Misery in Miami

Photo Courtesy USA TODAY SPORTS

Notre Dame ends its otherwise outstanding 2012 season with a whimper, losing 42-14 to repeat national champion Alabama.

It wasn't long after the 2013 BCS Championship game kicked off, an unfortunate eventuality that ended a six-week media celebration of all things Notre Dame, Brian Kelly's Irish uncharacteristically lost its composure.

It proceeded thereafter to lose to a much better football team.

Notre Dame may well be the nation's second best football team, but they're light years removed from the country's current top dog as the college game closes its book on the 2012 college football season.

That mantle still belongs to Alabama, winners of two straight championships, three in the last four years, and likely more by the time college football fans reconvene for the 2013, 2014, and 2015 seasons, or at least until four-time nation champion head coach Nick Saban decides to scratch an itch outside of Tuscaloosa.

"We have to get physically stronger, continue to close the gap there," said Kelly of the disparity between the teams. "And just overall, you need to see what it looks like. Our guys clearly know what a championship football team looks like. They're back-to-back national champs. That's what it looks like -- measure yourselves against that. It was pretty clear, across the board, what we have to do.

"I don't want to minimize the fact that we've made incredible strides to get to this point. Now its pretty clear we have to get over the top. "

Alabama forged a 28-0 halftime lead thanks to a blitzkrieg opening quarter that included a sobering 203-23 total yardage disparity and two touchdown deficit. That grew to 21-0 to open the second period, 28-0 at its close thanks to a third passing score by two-time national championship quarterback A.J. McCarron as Notre Dame suffered its worst half of football this season.

The previously No. 2 Tide amassed 309 first-half yards, more than 10 Irish opponents managed in a game this season.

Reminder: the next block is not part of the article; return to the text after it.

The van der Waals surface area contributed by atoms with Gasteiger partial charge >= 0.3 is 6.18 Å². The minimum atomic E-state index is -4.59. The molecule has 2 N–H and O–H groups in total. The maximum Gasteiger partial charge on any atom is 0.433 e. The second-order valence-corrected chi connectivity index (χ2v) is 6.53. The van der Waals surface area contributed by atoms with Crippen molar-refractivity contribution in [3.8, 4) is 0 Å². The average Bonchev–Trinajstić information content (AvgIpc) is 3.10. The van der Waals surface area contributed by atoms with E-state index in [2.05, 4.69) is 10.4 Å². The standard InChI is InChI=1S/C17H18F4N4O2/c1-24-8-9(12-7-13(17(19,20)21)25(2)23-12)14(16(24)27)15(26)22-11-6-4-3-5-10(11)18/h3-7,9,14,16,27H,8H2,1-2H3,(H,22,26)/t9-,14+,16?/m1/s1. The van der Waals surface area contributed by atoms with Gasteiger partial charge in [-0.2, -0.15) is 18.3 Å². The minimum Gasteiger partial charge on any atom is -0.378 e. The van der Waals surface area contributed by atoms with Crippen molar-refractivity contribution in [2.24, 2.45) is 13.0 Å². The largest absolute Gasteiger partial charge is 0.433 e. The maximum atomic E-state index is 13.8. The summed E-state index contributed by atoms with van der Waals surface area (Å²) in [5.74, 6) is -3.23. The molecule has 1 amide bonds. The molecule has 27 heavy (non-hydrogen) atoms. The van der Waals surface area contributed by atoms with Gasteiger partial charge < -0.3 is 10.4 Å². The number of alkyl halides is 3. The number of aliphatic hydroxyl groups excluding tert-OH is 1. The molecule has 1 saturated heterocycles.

"I'm obviously disappointed," said linebacker Manti Te'o. "Not necessarily in that we lost, but we didn't represent our alma mater, our school, our team, and our families the way that we could have.

"At the same time I'm proud to be part of this team."

The Crimson Tide's overwhelming offensive line -- most notably its left side -- proved too much for a previously impenetrable Irish front. The vaunted Irish defense was overmatched, with massive Tide left tackle Cyrus Kouandjio owning the edge against the boundary linebacker duo of Prince Shembo and Ishaq Williams early.

Alabama finished with 265 rushing yards and two rushing scores -- the former a season-best vs. the Irish by a 104-yard margin, the latter matching the total Notre Dame's defense allowed all season.

In the end, and completely out of character, Notre Dame was plagued by poor run fits by its best player, missed assignments by many up front, poor execution by those along the back, and unexpected sloppy tackling across the board.

Adding to the carnage was the reality that the Irish failed to rise to the occasion Monday night, losing their collective heads and trademark fundamental excellence while Alabama played with what Brian Kelly referred to in past years as "competitive grace."

Couple that head of a champion with raw power and preternatural athleticism, and a four-touchdown gap is created between Notre Dame's best team in nearly two decades and the college football's best from 2012.

"The best thing about this experience is it creates fire, it creates fuel," said Te'o. "Both for the guys staying here and the guys leaving. And everybody here tonight will be better because of it."

Until then, Alabama left no doubt.

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